The responses below are those of members of The Chartered Institute of Logistics and Transport(UK) Scottish Policy Group who have contributed to the discussion on "Proposals for a Public Transport Users' Committee for Scotland."
Question 1: Which option do you believe would best deliver an effective PTUC?
We consider Option 1 would best deliver an effective PTUC.
Question 2: Do you have any alternative suggestions as to how the PTUC could be structured?
There is no perfect organisation for a body such as the PTUC. It is considered that the advantages outlined in paragraph 37 would be difficult to achieve in any alternative and clearly outweigh the disadvantages outlined in paragraph 38.
Question 3: (as in the Conclusion) In what way do you envisage the PTUC interacting with users' or your organisation?
It is suggested that it would be useful for purposes of co-ordination and exchange of information if the Scottish member(s) of the two national organisations, The Rail Passenger Council (RPC) and The Air Transport Users' Council (ATUC), were made "ex officio" members of the PTUC. In the case of the RPC it would possibly be more effective if their Passenger Link Manager in Scotland is the "ex officio" member. Experience in the Rail Passenger Committees has shown that having the London Transport Users' Committee as part of their meetings and other activities was wholly beneficial.
With regard to interaction with users it will be necessary to ensure that the existence of PTUC and its functions are well publicised. This could be done by posters and leaflets at bus stations, railway stations and airports, information offices etc. Consideration should also be given to holding some of the PTUC's meetings in public in different parts of Scotland.
Question 4: What do you believe should be included in the remit of the PTUC?
It has a fairly wide ranging remit which should keep the Committee busy, however you may wish to consider including an overall remit, "to promote and encourage the use and development of public transport."
Question 5: Should PTUC membership seek to include passenger representatives covering rail, bus, ferry, and air or should the focus be on an individual's ability to contribute at a strategic level?
It is our view that the PTUC needs a mixture of both. It should not become a hangout for "transport buffs" but by the same token it is highly desirable if not essential that members be regular users of at least one form of public transport.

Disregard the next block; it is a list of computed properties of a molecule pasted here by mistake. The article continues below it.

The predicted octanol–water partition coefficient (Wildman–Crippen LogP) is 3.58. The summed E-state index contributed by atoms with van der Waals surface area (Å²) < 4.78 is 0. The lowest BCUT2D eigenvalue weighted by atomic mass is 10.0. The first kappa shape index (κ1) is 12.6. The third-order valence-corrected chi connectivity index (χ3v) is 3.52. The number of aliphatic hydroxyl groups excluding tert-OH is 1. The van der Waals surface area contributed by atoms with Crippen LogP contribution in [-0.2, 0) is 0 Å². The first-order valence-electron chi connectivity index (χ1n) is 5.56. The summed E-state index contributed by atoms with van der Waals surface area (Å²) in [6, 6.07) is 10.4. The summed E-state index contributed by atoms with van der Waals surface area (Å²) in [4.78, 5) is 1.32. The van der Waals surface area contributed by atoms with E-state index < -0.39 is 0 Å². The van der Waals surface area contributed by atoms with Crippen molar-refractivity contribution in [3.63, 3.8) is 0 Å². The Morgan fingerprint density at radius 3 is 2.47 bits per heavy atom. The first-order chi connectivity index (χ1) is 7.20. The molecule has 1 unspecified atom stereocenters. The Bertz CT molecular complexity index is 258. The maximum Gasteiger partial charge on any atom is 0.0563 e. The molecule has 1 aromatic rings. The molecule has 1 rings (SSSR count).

Question 6: What essential skills and knowledge should a member of the PTUC have?
Apart from being regular users of at least one form of public transport there should be adequate representation of women, young people and the retired, all of which groups are significant users of public transport.
With regard to skills and knowledge it would be desirable for potential members to have some awareness of transport issues such as road congestion, emissions, why a good public transport system is not just desirable but becoming increasingly necessary. Basically what is needed is intelligent, articulate, concerned citizens interested in improving services and the quality of life in Scotland - specialist knowledge can be acquired.
Whilst the CILT(UK) response has tried to answer the specific questions asked in the consultation document there are a number of other points that it is considered should be raised, these follow.
PTUC will require administrative support staff, it is the CILT(UK) view that these should not be seconded civil servants who as part of their career do time in PTUC but rather should be staff employed by and remaining with the Committee to build up knowledge and expertise and provide continuity.
It would be beneficial if PTUC was allocated a modest research budget for a trial period of say 3 years to do initial research into emerging trends coming to its attention through its constituent members. The purpose of the research would be to establish whether there was sufficient evidence of trends or change affecting users which would cause the Committee to recommend to the Executive that further research was required.
It is completely agreed that the handling of individual complaints should remain the responsibility of the individual organisations comprising PTUC, it is however considered essential that PTUC receives reports from its members with information on complaint trends and new issues emerging.
Seeking Outside Views and Opinions
The effectiveness (and knowledge) of the Committee would be improved if it was encouraged to invite representatives from different public transport sectors to attend meetings to give presentations on issues affecting their particular sector, highlight emerging trends etc. The Committee could usefully consult from time to time with the AA and RAC on access to public transport by car users e.g. station car parking and park and ride schemes. The Executive may consider it useful to regularly have an observer at PTUC meetings.
The Executive may wish to consider whether PTUC has a role to play in connection with Demand Responsive Transport (including taxis), walking and cycling.
Whilst it is right that PTUC should not have the powers or ability to apply sanctions to recalcitrant public transport service providers it should have an advocacy role enabling it to highlight shortcomings in service provision to the Executive, ORR, Transport Scotland, the Traffic Commissioner and other appropriate bodies.
Is there a role for the Committee in commenting on comparative fares levels and fares increases?
Representation of Remote and Rural Areas
It is desirable to ensure that the views of users in these areas are represented and this should be borne in mind when selecting members.
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